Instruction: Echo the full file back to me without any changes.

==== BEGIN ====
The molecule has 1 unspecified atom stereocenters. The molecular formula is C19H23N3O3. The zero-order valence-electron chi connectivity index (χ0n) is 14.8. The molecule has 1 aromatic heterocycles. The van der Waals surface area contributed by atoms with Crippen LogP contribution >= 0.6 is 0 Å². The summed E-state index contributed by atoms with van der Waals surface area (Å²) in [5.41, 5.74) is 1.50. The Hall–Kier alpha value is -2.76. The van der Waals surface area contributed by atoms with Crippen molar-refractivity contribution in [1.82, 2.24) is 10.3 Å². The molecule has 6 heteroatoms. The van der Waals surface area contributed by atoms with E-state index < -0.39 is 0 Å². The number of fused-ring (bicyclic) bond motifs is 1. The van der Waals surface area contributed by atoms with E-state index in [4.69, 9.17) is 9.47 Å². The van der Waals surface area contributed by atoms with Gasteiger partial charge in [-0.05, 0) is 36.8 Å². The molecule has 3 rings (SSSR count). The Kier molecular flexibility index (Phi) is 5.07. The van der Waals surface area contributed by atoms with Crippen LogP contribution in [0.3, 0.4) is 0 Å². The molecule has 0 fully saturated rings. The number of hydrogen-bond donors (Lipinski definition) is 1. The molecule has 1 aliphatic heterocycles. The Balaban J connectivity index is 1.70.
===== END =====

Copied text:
The molecule has 1 unspecified atom stereocenters. The molecular formula is C19H23N3O3. The zero-order valence-electron chi connectivity index (χ0n) is 14.8. The molecule has 1 aromatic heterocycles. The van der Waals surface area contributed by atoms with Crippen LogP contribution >= 0.6 is 0 Å². The summed E-state index contributed by atoms with van der Waals surface area (Å²) in [5.41, 5.74) is 1.50. The Hall–Kier alpha value is -2.76. The van der Waals surface area contributed by atoms with Crippen molar-refractivity contribution in [1.82, 2.24) is 10.3 Å². The molecule has 6 heteroatoms. The van der Waals surface area contributed by atoms with E-state index < -0.39 is 0 Å². The number of fused-ring (bicyclic) bond motifs is 1. The van der Waals surface area contributed by atoms with E-state index in [4.69, 9.17) is 9.47 Å². The van der Waals surface area contributed by atoms with Gasteiger partial charge in [-0.05, 0) is 36.8 Å². The molecule has 3 rings (SSSR count). The Kier molecular flexibility index (Phi) is 5.07. The van der Waals surface area contributed by atoms with Crippen LogP contribution in [0.3, 0.4) is 0 Å². The molecule has 0 fully saturated rings. The number of hydrogen-bond donors (Lipinski definition) is 1. The molecule has 1 aliphatic heterocycles. The Balaban J connectivity index is 1.70.